Week 7 – Balloon Popping Plane

Week 7! Bit of a mixed bag this week.

Development

So the idea isn’t the most original in the world. You may be able to tell that I took some inspiration from Luftrausers, the definitive 2D plane flying and shooting experience. I think there are a couple of areas worth talking about this time, so I’ll just delve into them below.

Camera

The thing in this game I’m proudest of is the camera. It uses the plane’s current velocity and scans ahead of it, proportional to how fast the plane is going. I think it feels pretty natural most of the time, keeps the view ahead of the plane and doesn’t jerk around too much or anything like that. The only times it falters is during a collision, which is why the balloons are so squidgy when you run into/through them. If I had more time I would’ve made the camera a bit more elastic , so it’d move into place more naturally in such situations, but overall I think the effect I achieved is good.

Controls

I spent some time on the controls of the plane themselves, but I already have a few regrets. Namely, I thought if I attached a rigid body to it and did everything through the physics, I’d get free gravity and hopefully it would feel pretty natural. I think in the end, though, the result is debatable. The plane feels pretty loose to control, you can’t really change direction very quickly. You lose speed when doing so as well, which doesn’t feel right; in a real plane, if you took a sharp dive you’d expect to carry that momentum with you when you pull back up. It all means you have to plan your movement a bit more, but that’s tough because it can be difficult to even keep track of the balloons you’re aiming for. I think I could get better feeling controls by ditching the physics system for flying and trying some more direct control. But that would take some experimentation, and this implementation was an experiment as well, and that’s kind of the point of the game a week thing, so I’m not going to lose any sleep over it.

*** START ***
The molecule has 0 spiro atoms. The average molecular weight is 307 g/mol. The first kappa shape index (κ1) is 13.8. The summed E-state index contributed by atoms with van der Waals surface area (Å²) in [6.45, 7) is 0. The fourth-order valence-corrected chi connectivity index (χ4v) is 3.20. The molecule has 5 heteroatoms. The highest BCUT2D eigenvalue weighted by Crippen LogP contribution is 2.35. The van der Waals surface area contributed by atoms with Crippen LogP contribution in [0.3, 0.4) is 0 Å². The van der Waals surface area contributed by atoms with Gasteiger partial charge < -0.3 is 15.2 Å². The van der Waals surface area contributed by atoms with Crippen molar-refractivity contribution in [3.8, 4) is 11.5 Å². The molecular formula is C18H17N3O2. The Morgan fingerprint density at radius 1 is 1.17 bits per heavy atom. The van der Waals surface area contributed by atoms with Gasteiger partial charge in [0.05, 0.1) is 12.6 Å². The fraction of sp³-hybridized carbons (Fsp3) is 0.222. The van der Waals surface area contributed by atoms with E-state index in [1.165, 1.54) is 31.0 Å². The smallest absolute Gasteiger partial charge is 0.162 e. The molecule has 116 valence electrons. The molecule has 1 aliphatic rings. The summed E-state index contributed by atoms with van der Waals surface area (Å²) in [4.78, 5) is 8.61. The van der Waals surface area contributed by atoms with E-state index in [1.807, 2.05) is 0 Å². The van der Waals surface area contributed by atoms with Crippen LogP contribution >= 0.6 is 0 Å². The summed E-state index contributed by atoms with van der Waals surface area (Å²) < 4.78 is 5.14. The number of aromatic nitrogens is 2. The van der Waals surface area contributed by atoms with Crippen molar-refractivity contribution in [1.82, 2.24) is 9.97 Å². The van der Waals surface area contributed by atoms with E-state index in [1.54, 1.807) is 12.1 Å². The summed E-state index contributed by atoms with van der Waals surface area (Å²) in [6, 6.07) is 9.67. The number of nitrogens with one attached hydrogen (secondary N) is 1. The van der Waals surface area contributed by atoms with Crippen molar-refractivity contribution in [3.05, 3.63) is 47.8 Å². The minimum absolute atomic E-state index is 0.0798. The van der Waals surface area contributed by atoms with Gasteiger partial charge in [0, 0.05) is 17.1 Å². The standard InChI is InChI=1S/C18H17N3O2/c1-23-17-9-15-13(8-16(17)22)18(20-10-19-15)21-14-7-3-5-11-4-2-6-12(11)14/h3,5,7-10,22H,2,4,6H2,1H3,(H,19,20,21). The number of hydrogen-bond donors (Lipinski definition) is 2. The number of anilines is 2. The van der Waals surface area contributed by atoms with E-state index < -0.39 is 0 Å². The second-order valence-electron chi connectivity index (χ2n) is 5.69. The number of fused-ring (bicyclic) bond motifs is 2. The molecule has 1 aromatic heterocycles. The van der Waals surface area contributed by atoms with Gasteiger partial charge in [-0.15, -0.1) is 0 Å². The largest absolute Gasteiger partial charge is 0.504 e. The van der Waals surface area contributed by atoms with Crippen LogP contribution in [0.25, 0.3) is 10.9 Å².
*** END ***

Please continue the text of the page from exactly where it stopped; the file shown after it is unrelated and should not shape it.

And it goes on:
Oh, one final note on the controls. I initially had firing on the space bar, but when I tested this out using the cursor keys for the directions, I found it would not register three inputs at once. I’m pretty baffled by this because I’d have thought it would be a common use case, but apparently this is a real constraint with a lot of keyboards called ghosting. This article explains the issue really well, and the little app at the top confirmed my beliefs. When I try pressing space, up and left, the left key does not register. Right works fine, but not left. So that’s why the firing is on x and m instead. If you ever come up against an issue where some of your input is mysteriously disappearing, ghosting might be to blame.

Gliding

One area I did exert some real effort into was getting the plane to glide properly. I figured while the plane is horizontal, some upward force should be exerted. I drew a graph while thinking about this, rotation on the x axis and desired effect from lift on the y, which started at zero, hit 1 at 90°, back to zero for 180°, then 1 for 270°. Obviously this ended up strongly resembling a sine curve, so I figured I could put that to use in my game. I found this great website which allowed me to play with and tweak the parameters until I had the curve I desired, allowing me to re-learn some basic trigonometry without having to dig out my old maths notes. I applied it in-game, and I found the result mostly satisfactory, but the plane would slow down even if it was going at no horizontal speed, just falling. So I tweaked it to be proportional to the plane’s horizontal speed as well, meaning when you let go of the throttle, the plane will glide for a while but eventually start falling.

One seemingly obvious addition I made later, but which for some reason completely evaded me for the duration of that implementation, was to just reduce the gravity scale when the thruster is engaged. I don’t know why I didn’t think to implement it sooner, because until that point going up in the plane had been stupidly slow thanks to gravity. Oh well. To conclude, do please note that the plane glides. Thanks.